The City of London Corporation has decided not to go ahead with an eviction notice at this time. Following the church’s lead, they’ve asked the Occupiers to liaise with them, to scale down the size of the camp and to guarantee departure by New Year. The Guardian is reporting that the City is ‘happy’ for us to stay… I’m not sure they’re happy, more likely just pragmatic and resigned to the inevitable. As yet no guarantees of downsizing or departure have been made. There are a number of legal issues to address and much discussion will be had in the next few days.
Meanwhile, St Paul’s Cathedral will not be pursuing legal action to dismantle the OccupyLSX camp; the Chapter of St Paul’s is unanimous in wanting to negotiate with OccupyLSX to reduce disruption to the Cathedral and also to discuss the issues we came to draw attention to – economic, social and environmental injustices.
Putting this new approach into practice, Rowan Williams, the archbishop of Canterbury, has called for a ‘Robin Hood tax’ on financial transactions, in an attempt to redistribute wealth from the 1% to the 99%. While that is just one measure that some of the Occupiers may like to see implemented, it’s good to have the Church onside and engaging positively in the debate.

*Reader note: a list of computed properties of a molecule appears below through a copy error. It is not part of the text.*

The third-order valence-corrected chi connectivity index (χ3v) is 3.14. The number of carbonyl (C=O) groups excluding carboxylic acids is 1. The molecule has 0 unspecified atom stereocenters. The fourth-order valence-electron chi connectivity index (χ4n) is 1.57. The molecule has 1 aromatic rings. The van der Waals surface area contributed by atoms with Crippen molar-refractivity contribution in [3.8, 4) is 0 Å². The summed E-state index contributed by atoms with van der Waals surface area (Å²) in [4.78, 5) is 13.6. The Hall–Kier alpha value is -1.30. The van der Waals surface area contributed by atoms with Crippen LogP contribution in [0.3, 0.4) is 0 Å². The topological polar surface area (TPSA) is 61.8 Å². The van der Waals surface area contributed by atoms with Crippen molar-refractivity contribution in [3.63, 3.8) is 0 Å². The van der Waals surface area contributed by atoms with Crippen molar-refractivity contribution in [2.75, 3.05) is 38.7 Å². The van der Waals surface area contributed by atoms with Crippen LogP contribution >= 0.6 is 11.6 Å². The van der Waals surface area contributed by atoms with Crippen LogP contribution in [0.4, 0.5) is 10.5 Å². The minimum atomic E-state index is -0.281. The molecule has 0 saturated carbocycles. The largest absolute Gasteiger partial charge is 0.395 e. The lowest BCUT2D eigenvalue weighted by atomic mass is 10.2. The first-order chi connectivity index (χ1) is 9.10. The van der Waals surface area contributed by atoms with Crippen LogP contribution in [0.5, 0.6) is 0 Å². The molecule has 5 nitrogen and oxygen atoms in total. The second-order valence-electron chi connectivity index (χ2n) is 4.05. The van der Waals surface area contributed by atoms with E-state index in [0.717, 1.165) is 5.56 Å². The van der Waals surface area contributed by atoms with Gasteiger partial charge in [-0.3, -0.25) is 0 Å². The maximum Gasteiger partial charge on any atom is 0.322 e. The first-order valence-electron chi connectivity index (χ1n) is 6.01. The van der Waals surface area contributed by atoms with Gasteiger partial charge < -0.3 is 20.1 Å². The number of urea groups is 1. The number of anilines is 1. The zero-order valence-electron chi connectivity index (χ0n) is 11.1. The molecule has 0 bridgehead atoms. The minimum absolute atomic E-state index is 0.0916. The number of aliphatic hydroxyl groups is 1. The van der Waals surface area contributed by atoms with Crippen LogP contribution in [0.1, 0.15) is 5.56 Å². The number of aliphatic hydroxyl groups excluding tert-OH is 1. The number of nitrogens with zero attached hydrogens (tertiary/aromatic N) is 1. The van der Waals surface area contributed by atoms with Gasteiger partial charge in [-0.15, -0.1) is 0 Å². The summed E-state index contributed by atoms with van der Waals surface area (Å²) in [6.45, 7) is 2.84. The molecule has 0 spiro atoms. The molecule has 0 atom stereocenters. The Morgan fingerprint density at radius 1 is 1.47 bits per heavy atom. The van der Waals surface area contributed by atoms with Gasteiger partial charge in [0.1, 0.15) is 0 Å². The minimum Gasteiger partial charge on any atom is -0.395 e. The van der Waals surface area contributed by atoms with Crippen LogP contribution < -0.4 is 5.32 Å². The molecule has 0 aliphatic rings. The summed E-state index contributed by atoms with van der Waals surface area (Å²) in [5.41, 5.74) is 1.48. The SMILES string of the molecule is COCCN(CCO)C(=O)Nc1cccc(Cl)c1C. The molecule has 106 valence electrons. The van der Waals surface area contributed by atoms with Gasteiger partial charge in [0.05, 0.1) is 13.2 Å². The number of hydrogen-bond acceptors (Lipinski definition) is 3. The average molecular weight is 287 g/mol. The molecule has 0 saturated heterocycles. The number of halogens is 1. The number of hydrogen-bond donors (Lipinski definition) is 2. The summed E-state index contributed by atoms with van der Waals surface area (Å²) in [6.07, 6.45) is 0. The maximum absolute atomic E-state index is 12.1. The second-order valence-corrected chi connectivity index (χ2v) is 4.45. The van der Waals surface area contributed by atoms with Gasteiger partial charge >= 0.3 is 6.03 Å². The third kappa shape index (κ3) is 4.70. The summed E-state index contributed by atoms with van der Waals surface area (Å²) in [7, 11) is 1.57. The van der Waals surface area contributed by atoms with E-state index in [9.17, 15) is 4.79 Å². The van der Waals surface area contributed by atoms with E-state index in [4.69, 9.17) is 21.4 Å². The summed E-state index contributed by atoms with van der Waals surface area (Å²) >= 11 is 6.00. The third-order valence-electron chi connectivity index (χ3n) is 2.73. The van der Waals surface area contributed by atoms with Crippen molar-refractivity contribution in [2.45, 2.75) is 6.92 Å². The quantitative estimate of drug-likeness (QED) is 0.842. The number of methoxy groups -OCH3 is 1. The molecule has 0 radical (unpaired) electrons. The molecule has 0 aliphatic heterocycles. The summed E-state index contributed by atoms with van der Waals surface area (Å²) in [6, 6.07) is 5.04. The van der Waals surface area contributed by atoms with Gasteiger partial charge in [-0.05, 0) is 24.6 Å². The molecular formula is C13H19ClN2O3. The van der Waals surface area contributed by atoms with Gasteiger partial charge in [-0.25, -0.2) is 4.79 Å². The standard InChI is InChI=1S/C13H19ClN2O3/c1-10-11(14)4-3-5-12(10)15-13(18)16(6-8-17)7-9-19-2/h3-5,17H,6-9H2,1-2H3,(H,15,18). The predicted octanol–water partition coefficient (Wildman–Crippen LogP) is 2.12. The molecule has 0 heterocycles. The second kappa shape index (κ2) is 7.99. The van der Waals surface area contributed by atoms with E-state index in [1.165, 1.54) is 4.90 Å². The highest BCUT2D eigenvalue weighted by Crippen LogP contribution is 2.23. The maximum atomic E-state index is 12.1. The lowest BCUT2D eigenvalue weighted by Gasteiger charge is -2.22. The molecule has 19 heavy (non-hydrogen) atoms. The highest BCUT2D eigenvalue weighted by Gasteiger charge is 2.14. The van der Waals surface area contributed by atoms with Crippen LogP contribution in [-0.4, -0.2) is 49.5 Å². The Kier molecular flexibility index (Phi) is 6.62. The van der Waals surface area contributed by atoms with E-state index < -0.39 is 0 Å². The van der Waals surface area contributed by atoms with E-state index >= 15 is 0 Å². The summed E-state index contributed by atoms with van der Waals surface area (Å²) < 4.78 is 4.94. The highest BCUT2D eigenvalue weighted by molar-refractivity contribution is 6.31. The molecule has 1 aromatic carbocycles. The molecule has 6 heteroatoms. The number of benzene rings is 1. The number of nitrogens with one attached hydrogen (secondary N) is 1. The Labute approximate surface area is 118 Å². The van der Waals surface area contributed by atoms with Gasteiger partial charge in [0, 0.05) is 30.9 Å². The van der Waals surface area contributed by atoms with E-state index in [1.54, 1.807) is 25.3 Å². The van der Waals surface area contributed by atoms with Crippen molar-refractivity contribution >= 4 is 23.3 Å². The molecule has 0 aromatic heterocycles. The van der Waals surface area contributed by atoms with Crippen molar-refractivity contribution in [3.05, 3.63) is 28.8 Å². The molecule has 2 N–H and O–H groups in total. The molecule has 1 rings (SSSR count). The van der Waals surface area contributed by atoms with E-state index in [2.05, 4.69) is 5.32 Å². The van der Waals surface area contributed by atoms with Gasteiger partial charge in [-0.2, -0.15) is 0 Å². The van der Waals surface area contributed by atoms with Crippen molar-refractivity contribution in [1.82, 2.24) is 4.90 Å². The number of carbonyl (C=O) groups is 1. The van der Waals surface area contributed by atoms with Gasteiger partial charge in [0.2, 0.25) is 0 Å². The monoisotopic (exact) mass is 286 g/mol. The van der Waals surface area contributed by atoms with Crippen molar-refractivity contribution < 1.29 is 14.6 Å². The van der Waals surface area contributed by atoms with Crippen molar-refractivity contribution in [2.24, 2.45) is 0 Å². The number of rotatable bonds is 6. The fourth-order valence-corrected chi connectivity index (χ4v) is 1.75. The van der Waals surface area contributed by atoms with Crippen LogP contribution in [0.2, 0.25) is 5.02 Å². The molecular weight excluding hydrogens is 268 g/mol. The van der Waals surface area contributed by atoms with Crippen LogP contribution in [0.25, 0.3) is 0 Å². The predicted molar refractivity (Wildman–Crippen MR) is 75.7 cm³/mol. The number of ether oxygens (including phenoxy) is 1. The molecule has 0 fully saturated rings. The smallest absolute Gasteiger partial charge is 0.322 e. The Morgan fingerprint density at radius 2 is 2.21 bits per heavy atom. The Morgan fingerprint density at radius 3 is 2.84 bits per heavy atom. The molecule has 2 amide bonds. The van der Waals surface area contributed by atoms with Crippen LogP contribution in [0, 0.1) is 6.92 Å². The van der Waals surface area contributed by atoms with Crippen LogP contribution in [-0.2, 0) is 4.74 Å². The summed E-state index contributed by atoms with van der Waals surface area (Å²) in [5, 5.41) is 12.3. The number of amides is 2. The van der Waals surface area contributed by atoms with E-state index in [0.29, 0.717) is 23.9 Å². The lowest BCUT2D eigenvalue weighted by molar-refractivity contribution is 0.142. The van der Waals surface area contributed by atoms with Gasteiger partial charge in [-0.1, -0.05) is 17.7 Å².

The public support we’re receiving at the camp is heart-warming, sometimes tear-jerking. At last, people are communicating on London’s streets. Passionate debates about money, politics and religion are occurring, night and day. As one Occupier said: “I’ve had more conversations in seven days here than in the last seven years of my life.”
This is important. It’s also exactly what the Cathedral’s own website says this magnificent space is for: “It is a place for protest against injustice and for the public expression of hope for a better society.”
I couldn’t have put it better myself.